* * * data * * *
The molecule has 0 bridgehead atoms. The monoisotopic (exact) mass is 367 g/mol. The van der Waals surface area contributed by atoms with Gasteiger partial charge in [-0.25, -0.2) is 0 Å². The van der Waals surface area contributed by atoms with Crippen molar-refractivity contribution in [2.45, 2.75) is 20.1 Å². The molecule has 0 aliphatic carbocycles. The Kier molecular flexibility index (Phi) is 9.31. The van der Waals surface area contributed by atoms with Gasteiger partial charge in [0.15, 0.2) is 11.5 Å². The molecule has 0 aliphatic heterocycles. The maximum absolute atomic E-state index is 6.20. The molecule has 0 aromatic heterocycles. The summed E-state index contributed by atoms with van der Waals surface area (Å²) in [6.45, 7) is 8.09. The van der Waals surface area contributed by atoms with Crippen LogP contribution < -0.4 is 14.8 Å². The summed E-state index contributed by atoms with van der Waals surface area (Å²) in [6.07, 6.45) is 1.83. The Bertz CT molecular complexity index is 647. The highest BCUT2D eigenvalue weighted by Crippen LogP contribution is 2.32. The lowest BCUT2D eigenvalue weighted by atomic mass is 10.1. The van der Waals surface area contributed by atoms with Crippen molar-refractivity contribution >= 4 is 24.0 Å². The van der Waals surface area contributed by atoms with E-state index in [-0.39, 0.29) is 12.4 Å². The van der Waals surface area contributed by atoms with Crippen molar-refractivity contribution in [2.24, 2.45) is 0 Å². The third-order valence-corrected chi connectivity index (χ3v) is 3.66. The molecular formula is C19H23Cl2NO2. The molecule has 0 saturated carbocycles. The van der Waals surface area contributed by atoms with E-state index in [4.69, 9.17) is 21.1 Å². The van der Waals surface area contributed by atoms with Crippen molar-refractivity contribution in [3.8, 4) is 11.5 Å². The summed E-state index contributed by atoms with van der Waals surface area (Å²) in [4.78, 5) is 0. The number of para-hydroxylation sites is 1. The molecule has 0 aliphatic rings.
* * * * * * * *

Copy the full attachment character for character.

The molecule has 0 bridgehead atoms. The monoisotopic (exact) mass is 367 g/mol. The van der Waals surface area contributed by atoms with Gasteiger partial charge in [-0.25, -0.2) is 0 Å². The van der Waals surface area contributed by atoms with Crippen molar-refractivity contribution in [2.45, 2.75) is 20.1 Å². The molecule has 0 aliphatic carbocycles. The Kier molecular flexibility index (Phi) is 9.31. The van der Waals surface area contributed by atoms with Gasteiger partial charge in [0.15, 0.2) is 11.5 Å². The molecule has 0 aliphatic heterocycles. The maximum absolute atomic E-state index is 6.20. The molecule has 0 aromatic heterocycles. The summed E-state index contributed by atoms with van der Waals surface area (Å²) in [6.45, 7) is 8.09. The van der Waals surface area contributed by atoms with Crippen LogP contribution < -0.4 is 14.8 Å². The summed E-state index contributed by atoms with van der Waals surface area (Å²) in [6.07, 6.45) is 1.83. The Bertz CT molecular complexity index is 647. The highest BCUT2D eigenvalue weighted by Crippen LogP contribution is 2.32. The lowest BCUT2D eigenvalue weighted by atomic mass is 10.1. The van der Waals surface area contributed by atoms with Crippen molar-refractivity contribution >= 4 is 24.0 Å². The van der Waals surface area contributed by atoms with E-state index in [-0.39, 0.29) is 12.4 Å². The van der Waals surface area contributed by atoms with Crippen molar-refractivity contribution in [2.24, 2.45) is 0 Å². The third-order valence-corrected chi connectivity index (χ3v) is 3.66. The molecular formula is C19H23Cl2NO2. The molecule has 0 saturated carbocycles. The van der Waals surface area contributed by atoms with E-state index in [4.69, 9.17) is 21.1 Å². The van der Waals surface area contributed by atoms with Crippen molar-refractivity contribution in [3.8, 4) is 11.5 Å². The summed E-state index contributed by atoms with van der Waals surface area (Å²) in [4.78, 5) is 0. The number of para-hydroxylation sites is 1. The molecule has 0 aliphatic rings.